During the night we went past Silver Banks and Navidad Bank which are two shallow areas where the North Atlantic Humpback whales come to mate and calve. On my watch I could smell whales on at least four occasions which was quite scary as we definitely wouldn’t want to hit one! I cranked up the playlist and sang louder so they might hear me. The first few glimpses of sunrise are so uplifting and such a relief after a long, dark and sometimes, cold night.
As the morning progressed the winds picked up and Mal put a 2nd reef in the mainsail and pulled in the heady a little. With winds hitting over 25knots we reached 10.2 and the direction made it possible to alter our destination to South Caicos. This meant we’d have an extra 27nm to go but we had plenty of time to arrive in daylight.
We are pretty good at dodging squalls but this one caught us on the edge. We watched it edge forward very slowly but there was no escaping it.
The squall passed leaving this gorgeous cloud formation. See the row of puppies….
And, then we arrived. We had travelled 225nm (417kms or 340miles) in just under 30 hours, averaging 7.5knots/hour. After a very brief tidy up, we had a well-earned arrival beer and promptly went to bed for some catch up sleep!
We’re both hoping this might have been our last overnighter.
It is with mixed feelings that we have listed our beautiful home, Kool Kat I, for sale! Anyone who knows us or has followed our blog since we commenced this incredible journey, living aboard and cruising the Caribbean was always going to be a three-year adventure! Those three years are now coming to an end and it’s time to head home, back to Australia.
Kool Kat I is a 2003 Leopard 47 built by South Africans Robertson & Caine. I really didn’t know what to expect in our first year and was a little anxious but I was totally blown away by how wonderful the boat was. She gave me confidence in her ability to handle anything we threw at her and, best of all, I didn’t get seasick! 🙂
She’s strong, sails really well and has been our home away from home with all the mod-cons. She’s totally self-sufficient so we’ve been privileged to be able to visit some awesome places and see some amazing things! She has met every need we have had, and some more!
OK, our last post had us arriving at Palmas del Mar Marina on the east coast of Puerto Rico where we planned to hire a car to provision in preparation for The Bahamas. All our cruising friends had told us that you need to be well-provisioned before visiting this incredible archipelago of islands. According to Wikipedia, it encompasses more than 470,000 sq kms!
From what we understand there is very little agriculture so most foodstuffs are brought in, often by mail boat once a week and, when that food has gone, it’s gone until the next boat arrives. Because it is imported, food can also be expensive. Cruising guides have stressed that boaters need to be independent as there may be little or no services available. So, with all this advice in mind, we got busy!
Inventories were taken in the pantry, laundry and workshop! Use-by dates were checked and some stuff was tossed! We then set about trying to estimate how many meals x how many days we might need and exactly which boat spares we should buy, just in case!
We stocked up at Walmart, Econo and West Marine. Oh, and Gwen and I stocked up at JC Penney’s and Marshall’s too as we didn’t have anything warm to wear in the cold Bahamas, LOL! New goods were added to the inventory and excess packaging was removed, not only minimising opportunities for little beasties to stowaway on our boat, but also to reduce the amount of rubbish we’d create in The Bahamas.
In the midst of all this activity we celebrated Australia Day with the Inaugural Australia Day Film Festival on Kool Kat! Banyan (Alex and Dave) and Slow Waltz (Gwen and Guillaume) joined us to watch Aussie movies Red Dog and Gettin’ Square, which is only fair as we helped celebrate Canada Day last 1st July. We had a little Vegemite overload with Banyan and Slow Waltz bringing Vegemite popcorn yes, you read that correctly, Vegemite popcorn, which accompanied our Vegemite on salada-like biscuits and Vegemite and cheese scrolls. Thank goodness I also made Anzacs and mini banana muffins! I should add Mal showed a short Youtube video called ‘Straya’ which is quite a hoot!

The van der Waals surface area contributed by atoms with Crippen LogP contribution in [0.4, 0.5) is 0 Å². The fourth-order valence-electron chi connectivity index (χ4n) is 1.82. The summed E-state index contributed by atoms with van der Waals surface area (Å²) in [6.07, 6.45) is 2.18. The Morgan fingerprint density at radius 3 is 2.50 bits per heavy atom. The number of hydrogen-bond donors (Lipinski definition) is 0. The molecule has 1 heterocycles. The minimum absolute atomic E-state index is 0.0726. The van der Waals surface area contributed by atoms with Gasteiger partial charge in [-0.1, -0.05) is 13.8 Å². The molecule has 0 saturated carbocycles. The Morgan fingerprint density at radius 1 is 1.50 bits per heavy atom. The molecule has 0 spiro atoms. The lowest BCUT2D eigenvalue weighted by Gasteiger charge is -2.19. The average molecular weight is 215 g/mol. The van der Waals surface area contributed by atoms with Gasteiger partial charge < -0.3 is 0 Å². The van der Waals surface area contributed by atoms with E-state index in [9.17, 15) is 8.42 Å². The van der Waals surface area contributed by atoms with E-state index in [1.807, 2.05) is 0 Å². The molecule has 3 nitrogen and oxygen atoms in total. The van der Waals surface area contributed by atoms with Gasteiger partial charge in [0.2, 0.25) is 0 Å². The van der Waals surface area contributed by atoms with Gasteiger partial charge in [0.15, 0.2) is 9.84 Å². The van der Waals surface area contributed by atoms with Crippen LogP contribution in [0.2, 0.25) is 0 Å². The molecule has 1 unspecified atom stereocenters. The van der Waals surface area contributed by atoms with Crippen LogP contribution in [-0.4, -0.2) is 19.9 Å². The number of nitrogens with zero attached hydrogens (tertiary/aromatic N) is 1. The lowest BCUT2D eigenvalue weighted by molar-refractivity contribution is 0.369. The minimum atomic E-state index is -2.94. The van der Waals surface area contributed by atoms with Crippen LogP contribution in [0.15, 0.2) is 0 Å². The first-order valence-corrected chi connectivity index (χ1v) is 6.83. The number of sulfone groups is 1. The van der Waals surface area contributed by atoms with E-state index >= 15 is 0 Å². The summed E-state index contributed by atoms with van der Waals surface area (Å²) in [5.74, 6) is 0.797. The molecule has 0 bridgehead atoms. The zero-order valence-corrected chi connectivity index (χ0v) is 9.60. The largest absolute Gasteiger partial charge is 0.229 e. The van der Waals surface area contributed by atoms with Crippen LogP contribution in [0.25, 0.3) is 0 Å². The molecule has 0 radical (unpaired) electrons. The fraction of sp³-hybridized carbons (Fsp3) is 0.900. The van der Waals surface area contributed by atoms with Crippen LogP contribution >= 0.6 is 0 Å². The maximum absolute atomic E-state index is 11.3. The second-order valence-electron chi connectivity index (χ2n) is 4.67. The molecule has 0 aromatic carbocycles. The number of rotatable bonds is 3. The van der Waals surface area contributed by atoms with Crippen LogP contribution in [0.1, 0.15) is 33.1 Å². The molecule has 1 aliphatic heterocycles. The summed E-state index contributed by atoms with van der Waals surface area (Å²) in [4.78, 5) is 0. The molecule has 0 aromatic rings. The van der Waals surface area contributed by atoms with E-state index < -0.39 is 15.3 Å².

So, back to our planning for The Bahamas. Guillaume and Mal had been checking the weather watching for a good window where we could bypass the Dominican Republic and sail straight to either Great Inagua (bottom of The Bahamas) or The Turks and Caicos, a small country next to The Bahamas. The window needs to be 3-4 days of good sailing weather and there was one coming up which looked perfect.
We said our goodbyes to Alex and Dave and headed off with Slow Waltz to the southwest corner of Puerto Rico, where we would stop for the night before commencing our journey across the Mona Passage and into the great beyond! But before long Slow Waltz had trouble with the autohelm and an autohelm is not what you want to have out of action when doing a big passage, well, any passage really! So, we both pulled into Salinas on the south coast of Puerto Rico to see what was what. Luckily for us, our hot water service gave up the ghost whilst there. We’re lucky because if this had happened elsewhere further into our trip we would have been having cold showers for a very long time! Everyone tells us that The Bahamas is a lot cooler than we’ve been used to in the Eastern Caribbean so we wanted a working hot water service! We were able to order a new one, along with some other items and, because Puerto Rico is a US territory, delivery was estimated as three days and not hellishly expensive.
We moved to Guilligan’s Island and then on to Puerto Real on the west coast to wait for the goods and so we would be ready to go as soon as the next window opens up. Our trip was beautiful with dolphins and interesting terrain to keep us occupied.
The goods arrived true to their word in three days and Mal successfully installed it. Slow Waltz have also got their autohelm working and we’re all ready to go!
So now, we’re waiting, waiting, waiting. The winds are very light and there doesn’t seem to be a big enough weather window for The Bahamas so, we think we will do one overnight hop across the Mona Passage to the Dominican Republic where, once again, we’ll be waiting, waiting, waiting.
Until next time, Sue and Mal xx
Postscript: We’ve woken this morning (Sunday 7th February) to 20-30kn winds so we’re off! Woohoo!
We travel not to escape life, but for life not to escape us.